In a recent TV programme we were told that the addition of synchromesh to bottom gear on the smaller Ford box cost £1 million in tooling costs, etc. If this is true Fords must be tearing their hair, what with having to re-carburate the Anglia twice in three years to get rid of the flat spot (and still not succeeding), having to re-engine the Classic and Capri after only one year due to rotten performance compared with other cars of similar size, and then, to crown it all, launching a car which is outdated from the start.
If B.M.C. can produce enough 1100s to satisfy everyone’s orders I should think that they will have a monopoly of the 1100 size car market. I wish B.M.C. success with their new venture and can only express my sympathy with the Ford Motor Company on being unable to obtain the services of a forward-looking designer like Alec Issigonis.
Overbury. MICHAEL JOHNSON.
MINI IN AUSTRALIA
Sir, After continually reading of the many complaints made by people owning Mini-Minors, I am of the opinion that Australian workmanship is far superior to the British B.M.C. counterpart. I have now owned a Mini for eight months (9,000 miles) and have replaced the following under guarantee :
(1) One thermostat (stamped Smiths : England).
(2) One throttle cable.
(3) Two window catches.
(4) Two suspension rubbers (lower arm inner pivot bushes). A relatively small amount of trouble for the mileage covered on our shocking Australian roads.
The car has never leaked water at any point even after being driven through water level with the bottoms of the doors. Examining under the bonnet after having done this, water was found in the recess around the wingnut on top of the air-cleaner, where it was deposited by the build-up of water in front of the car. From this it is apparent that water was right over the motor and it hesitated but once.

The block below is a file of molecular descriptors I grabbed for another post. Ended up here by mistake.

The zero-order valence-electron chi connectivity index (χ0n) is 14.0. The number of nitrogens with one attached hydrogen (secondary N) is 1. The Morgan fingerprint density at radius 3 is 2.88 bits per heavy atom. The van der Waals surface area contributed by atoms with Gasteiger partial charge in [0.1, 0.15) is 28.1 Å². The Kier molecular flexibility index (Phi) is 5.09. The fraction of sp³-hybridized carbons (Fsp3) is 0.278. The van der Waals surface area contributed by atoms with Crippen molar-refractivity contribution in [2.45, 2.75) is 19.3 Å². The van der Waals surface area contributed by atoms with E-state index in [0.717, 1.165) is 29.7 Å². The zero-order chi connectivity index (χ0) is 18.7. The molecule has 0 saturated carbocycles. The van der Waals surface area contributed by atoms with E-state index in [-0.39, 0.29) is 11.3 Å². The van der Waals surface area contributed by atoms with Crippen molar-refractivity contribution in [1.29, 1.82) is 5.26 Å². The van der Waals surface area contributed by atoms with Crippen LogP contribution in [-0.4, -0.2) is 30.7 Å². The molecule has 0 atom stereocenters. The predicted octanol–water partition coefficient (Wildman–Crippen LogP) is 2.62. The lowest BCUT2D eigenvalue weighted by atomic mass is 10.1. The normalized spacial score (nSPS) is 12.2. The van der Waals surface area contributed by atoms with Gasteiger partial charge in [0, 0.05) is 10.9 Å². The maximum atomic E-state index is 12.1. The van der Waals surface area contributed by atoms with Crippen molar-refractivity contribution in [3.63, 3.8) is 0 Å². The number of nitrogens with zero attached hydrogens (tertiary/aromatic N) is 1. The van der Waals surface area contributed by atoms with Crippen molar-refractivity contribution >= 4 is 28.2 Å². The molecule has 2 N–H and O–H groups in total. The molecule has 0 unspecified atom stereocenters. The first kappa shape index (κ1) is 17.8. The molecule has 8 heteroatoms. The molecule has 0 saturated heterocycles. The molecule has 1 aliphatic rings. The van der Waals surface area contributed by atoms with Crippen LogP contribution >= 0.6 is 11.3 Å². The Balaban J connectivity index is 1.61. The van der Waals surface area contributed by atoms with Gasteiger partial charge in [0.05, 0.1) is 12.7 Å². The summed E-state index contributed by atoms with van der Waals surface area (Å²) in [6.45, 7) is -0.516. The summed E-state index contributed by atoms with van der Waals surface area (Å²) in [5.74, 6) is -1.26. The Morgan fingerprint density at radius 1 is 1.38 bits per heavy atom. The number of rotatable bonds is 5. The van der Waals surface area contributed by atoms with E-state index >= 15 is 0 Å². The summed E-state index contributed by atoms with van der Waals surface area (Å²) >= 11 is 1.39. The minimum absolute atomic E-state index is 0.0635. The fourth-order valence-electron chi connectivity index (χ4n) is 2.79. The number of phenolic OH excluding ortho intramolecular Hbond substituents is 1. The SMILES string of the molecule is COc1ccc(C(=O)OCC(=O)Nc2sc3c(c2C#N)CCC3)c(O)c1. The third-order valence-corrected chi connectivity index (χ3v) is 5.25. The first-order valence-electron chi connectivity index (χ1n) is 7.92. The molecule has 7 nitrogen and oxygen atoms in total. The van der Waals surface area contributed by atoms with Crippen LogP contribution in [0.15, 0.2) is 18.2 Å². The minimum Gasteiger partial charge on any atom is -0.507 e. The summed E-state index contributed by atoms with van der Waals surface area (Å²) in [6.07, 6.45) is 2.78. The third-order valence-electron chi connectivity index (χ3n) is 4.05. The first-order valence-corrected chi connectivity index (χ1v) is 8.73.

The only major irritation suffered (since cured) was rattling windows after being shaken about on many miles of gravel roads. Dust sealing throughout is quite adequate. This is an important factor with any car in Australia.
A trip of 2,200 miles was undertaken at Easter, the first leg being 1,060 miles to be covered in the shortest possible time. This was done at an average speed of 53 m.p.h., observing 30 m.p.h. through towns, and a fuel consumption of 41 m.p.g. Two drivers of course.
At our destination many more rough mountain climbing miles were covered (with four occupants above 5,000 ft.), and we were told on leaving that the Mini had been places where only Land-Rovers had been. Fair enough! It’s tough enough for Australia.
The only damage sustained was a few stone chips in the paint and a flattened hydraulic line. Both fuel and brake lines are now protected by an armouring provided from another car in a breaker’s yard. Many other short trips (200 miles or so) have been made, all at 60 m.p.h. on a calibrated speedometer.
A point of interest about speedometers : I was told by an instrument repairer that all Smiths speedos are not lubricated from new, hence their early failure.
Close observation was kept on tyre wear. The Dunlops were discarded as soon as Michelins arrived here. Other little modifications or extras are a larger accelerator pedal pad, long-range driving light, seat belts, a walnut dash and an HA needle in the carburetter.
Rust is non-existent. Rust preventing paint was purchased to put in those cunning little rust-traps that car manufacturers thoughtfully provide, but those on the Australian Mini are either heavily painted or covered with undersealing compound. Please don’t get the impression that it doesn’t rain here, one inch of rain in one hour is not uncommon.